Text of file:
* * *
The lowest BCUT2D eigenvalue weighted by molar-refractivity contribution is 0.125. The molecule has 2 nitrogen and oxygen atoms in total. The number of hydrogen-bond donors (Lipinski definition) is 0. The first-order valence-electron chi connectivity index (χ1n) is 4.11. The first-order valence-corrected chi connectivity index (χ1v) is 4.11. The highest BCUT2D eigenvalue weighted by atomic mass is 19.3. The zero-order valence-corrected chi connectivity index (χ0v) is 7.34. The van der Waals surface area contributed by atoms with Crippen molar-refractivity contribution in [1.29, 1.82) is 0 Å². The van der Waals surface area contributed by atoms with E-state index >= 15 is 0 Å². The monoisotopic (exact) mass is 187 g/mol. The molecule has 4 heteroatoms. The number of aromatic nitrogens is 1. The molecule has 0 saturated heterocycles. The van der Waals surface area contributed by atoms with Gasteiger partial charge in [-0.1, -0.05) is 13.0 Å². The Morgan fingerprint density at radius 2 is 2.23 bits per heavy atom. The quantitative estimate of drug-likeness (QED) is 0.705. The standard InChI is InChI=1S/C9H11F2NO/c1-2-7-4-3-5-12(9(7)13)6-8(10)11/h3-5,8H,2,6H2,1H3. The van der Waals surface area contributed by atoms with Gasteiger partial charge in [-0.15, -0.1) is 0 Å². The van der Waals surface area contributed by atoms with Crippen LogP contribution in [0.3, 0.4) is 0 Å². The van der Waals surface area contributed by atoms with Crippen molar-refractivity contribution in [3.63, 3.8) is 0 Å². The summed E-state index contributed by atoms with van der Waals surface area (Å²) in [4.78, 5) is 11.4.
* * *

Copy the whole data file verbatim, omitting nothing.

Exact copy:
The lowest BCUT2D eigenvalue weighted by molar-refractivity contribution is 0.125. The molecule has 2 nitrogen and oxygen atoms in total. The number of hydrogen-bond donors (Lipinski definition) is 0. The first-order valence-electron chi connectivity index (χ1n) is 4.11. The first-order valence-corrected chi connectivity index (χ1v) is 4.11. The highest BCUT2D eigenvalue weighted by atomic mass is 19.3. The zero-order valence-corrected chi connectivity index (χ0v) is 7.34. The van der Waals surface area contributed by atoms with Crippen molar-refractivity contribution in [1.29, 1.82) is 0 Å². The van der Waals surface area contributed by atoms with E-state index >= 15 is 0 Å². The monoisotopic (exact) mass is 187 g/mol. The molecule has 4 heteroatoms. The number of aromatic nitrogens is 1. The molecule has 0 saturated heterocycles. The van der Waals surface area contributed by atoms with Gasteiger partial charge in [-0.1, -0.05) is 13.0 Å². The Morgan fingerprint density at radius 2 is 2.23 bits per heavy atom. The quantitative estimate of drug-likeness (QED) is 0.705. The standard InChI is InChI=1S/C9H11F2NO/c1-2-7-4-3-5-12(9(7)13)6-8(10)11/h3-5,8H,2,6H2,1H3. The van der Waals surface area contributed by atoms with Gasteiger partial charge in [-0.15, -0.1) is 0 Å². The van der Waals surface area contributed by atoms with Crippen LogP contribution in [0.3, 0.4) is 0 Å². The van der Waals surface area contributed by atoms with Crippen molar-refractivity contribution in [3.63, 3.8) is 0 Å². The summed E-state index contributed by atoms with van der Waals surface area (Å²) in [4.78, 5) is 11.4.